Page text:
About Respect Ross Kimbarovsky | March 10th, 2008
We often forget that for every Michael Jordan or Kobe Bryant, there are countless others who love to play basketball, play the violin, write, draw, design, make music, govern or create unique things. We forget too that there was only one Michael Jordan, one Leonardo da Vinci, one Si Da Ming Zhu, one Josephine Baker, one Albert Einstein, one Golda Meir…
Respect is about many things. It is about working together. It is about understanding that people have different views. It is about building communities. And it is about fairness.
What does respect have to do with crowdSPRING?
For the past 13 years, I have practiced in a field – law – that is often ridiculed because it is commonly thought that lawyers do not respect each other, judges, clients or the law. And for some, this is a very real and unfortunate criticism. I like to think that I have always followed a different path. I have never thought that age, experience, or education are the most important criteria by which one can decide whether someone is good at what they do. I have worked with many experienced , Ivy League-educated lawyers who were not nearly as talented as those who were young and educated in a public law school. Fundamentally, whether one talks about law, sports, music, writing, or anything else, results speak louder than education and experience. A young lawyer, when given a chance, can shine. A young artist, writer, photographer musician, or designer, when given a chance and allowed to compete fairly, can show their creativity.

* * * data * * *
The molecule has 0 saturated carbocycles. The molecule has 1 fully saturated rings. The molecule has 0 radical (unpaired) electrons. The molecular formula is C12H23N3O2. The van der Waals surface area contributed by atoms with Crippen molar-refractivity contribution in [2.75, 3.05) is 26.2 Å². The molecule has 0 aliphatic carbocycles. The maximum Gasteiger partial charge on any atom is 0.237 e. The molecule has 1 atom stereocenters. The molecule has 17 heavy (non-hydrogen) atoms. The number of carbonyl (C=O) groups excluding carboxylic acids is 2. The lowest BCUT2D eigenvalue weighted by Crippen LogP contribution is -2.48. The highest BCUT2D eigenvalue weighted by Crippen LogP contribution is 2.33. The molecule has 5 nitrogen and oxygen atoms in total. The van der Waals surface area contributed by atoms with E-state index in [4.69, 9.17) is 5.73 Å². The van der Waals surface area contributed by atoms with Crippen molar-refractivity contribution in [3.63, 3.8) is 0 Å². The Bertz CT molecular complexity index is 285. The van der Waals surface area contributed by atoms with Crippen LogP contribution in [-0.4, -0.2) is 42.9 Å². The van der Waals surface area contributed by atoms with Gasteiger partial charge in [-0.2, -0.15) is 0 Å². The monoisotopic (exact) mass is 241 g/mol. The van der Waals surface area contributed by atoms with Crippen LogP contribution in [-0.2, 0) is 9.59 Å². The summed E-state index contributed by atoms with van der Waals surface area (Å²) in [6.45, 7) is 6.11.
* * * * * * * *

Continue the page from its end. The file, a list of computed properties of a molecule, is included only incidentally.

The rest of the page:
When Mike and I first came up with the idea for crowdSPRING, we realized that there were many people who could not effectively pursue their passions in an environment that did not respect them. Designers, artists, writers, musicians. People from all continents and dozens of countries — Africa, China, South America, Europe, Asia, Russia, and the United States, among many others. It is not a coincidence that of the three fundamental principles that guide us (level playing field, choice and the protection of intellectual property), the level playing is first. And we did not randomly come to that conclusion. We talked to people. We reached out to designers and writers, to photographers and musicians, and asked them to help us build a community and a marketplace that respects ideas and the people that contribute to the community.
We have a long way to go. There are many in the world that find it difficult to respect level playing fields. Whether in politics, art, sports, business, it is human nature to be protective of one’s domain. But we fundamentally believe that if allowed to compete fairly, honestly, and in an environment driven by results, creatives can show their passion and respect for each other.
We have been humbled by the reaction we have received. We have been humbled too by the talented designers and artists around the world, united by a common passion for their art. Maybe there are not among them the next generation of Herbert Bayer, Laszlo Moholy-Nagy, El Lissitzky or Paul Rand. What if there are?